SAO PAULO – Brazilian President Michel Temer said on Tuesday that he is only “minimally concerned” about the corruption charges brought against him by the Attorney General’s Office.
Temer called a news conference at the presidential palace to respond to the indictment, which was announced late Monday.
Flanked by Cabinet ministers and legislative allies, the president professed “absolute respect” for the judiciary, while denouncing the charges against him as unfounded and based on “illicit” evidence.
“I will not give ground in the face of irresponsible attacks. I don’t lack the courage to continue working on the reconstruction of the country,” Temer said, claiming to speak “in the name of the institution of the presidency.”
The 74-year-old Temer is the first sitting president in Brazil’s history to be charged with a criminal offense.
Prosecutors accuse Temer of encouraging the payment of hush money to a political ally already convicted of graft in connection with a $2 billion scandal centered on state oil company Petrobras.
Those charges originated with brothers Joesley and Wesley Batista, owners of JBS, the world’s largest meatpacking company.
As part of a plea deal, the JBS owners handed prosecutors a secretly taped audio recording in which Temer appeared to say that bribes needed to continue to flow to former lower-house speaker Eduardo Cunha.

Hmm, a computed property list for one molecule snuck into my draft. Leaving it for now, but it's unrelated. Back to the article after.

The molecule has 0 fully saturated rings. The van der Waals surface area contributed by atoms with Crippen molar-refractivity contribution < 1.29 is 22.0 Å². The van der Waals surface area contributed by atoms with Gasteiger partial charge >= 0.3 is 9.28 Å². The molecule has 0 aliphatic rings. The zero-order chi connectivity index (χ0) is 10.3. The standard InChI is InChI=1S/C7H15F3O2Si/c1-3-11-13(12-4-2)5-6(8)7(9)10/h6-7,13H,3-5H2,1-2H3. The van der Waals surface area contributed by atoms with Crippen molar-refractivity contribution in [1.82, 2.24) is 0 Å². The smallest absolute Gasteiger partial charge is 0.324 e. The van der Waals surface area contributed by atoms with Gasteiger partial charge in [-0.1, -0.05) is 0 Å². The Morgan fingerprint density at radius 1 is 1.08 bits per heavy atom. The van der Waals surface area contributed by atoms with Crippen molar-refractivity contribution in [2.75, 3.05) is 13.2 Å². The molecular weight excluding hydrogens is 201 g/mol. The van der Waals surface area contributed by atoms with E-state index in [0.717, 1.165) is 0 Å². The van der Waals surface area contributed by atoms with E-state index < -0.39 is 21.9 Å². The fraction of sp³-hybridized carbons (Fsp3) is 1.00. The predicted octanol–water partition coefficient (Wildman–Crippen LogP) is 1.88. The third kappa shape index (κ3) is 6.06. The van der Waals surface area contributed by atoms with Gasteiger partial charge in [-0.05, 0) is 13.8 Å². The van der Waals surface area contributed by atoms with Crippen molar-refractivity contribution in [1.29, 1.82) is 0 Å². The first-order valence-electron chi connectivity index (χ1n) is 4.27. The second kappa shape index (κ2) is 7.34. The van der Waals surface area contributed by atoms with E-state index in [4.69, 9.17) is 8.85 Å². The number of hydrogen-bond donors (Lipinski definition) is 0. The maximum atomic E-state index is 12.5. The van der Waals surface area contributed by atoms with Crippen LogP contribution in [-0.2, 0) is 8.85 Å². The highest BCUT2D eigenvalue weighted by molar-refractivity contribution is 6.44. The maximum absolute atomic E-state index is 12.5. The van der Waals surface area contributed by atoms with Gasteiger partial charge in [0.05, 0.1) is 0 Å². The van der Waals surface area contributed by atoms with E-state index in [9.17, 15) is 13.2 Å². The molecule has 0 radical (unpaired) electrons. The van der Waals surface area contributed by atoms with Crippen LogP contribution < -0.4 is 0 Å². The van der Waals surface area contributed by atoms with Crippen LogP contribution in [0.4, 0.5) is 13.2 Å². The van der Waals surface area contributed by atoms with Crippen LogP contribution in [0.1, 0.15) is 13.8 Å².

The Batista brothers also said that they had been paying off Temer and his political allies since 2010.
Cunha spearheaded the effort that led last year to the ouster of President Dilma Rousseff via impeachment.
Temer, who served as Rousseff’s vice president from 2011 to 2016, turned against his boss, supported the impeachment process and eventually succeeded her in office.
The lower house of Congress – where the president’s party has a majority – will have the final say over whether the prosecution of Temer can go forward.
It would a take a two-thirds majority to put Temer in the dock.
If Congress allows the prosecution, Temer will be suspended for six months and lower house speaker Rodrigo Maia will be named interim president.
In the event Temer were convicted, Congress would choose a successor to serve out the balance of the presidential term that ends Jan. 1, 2019.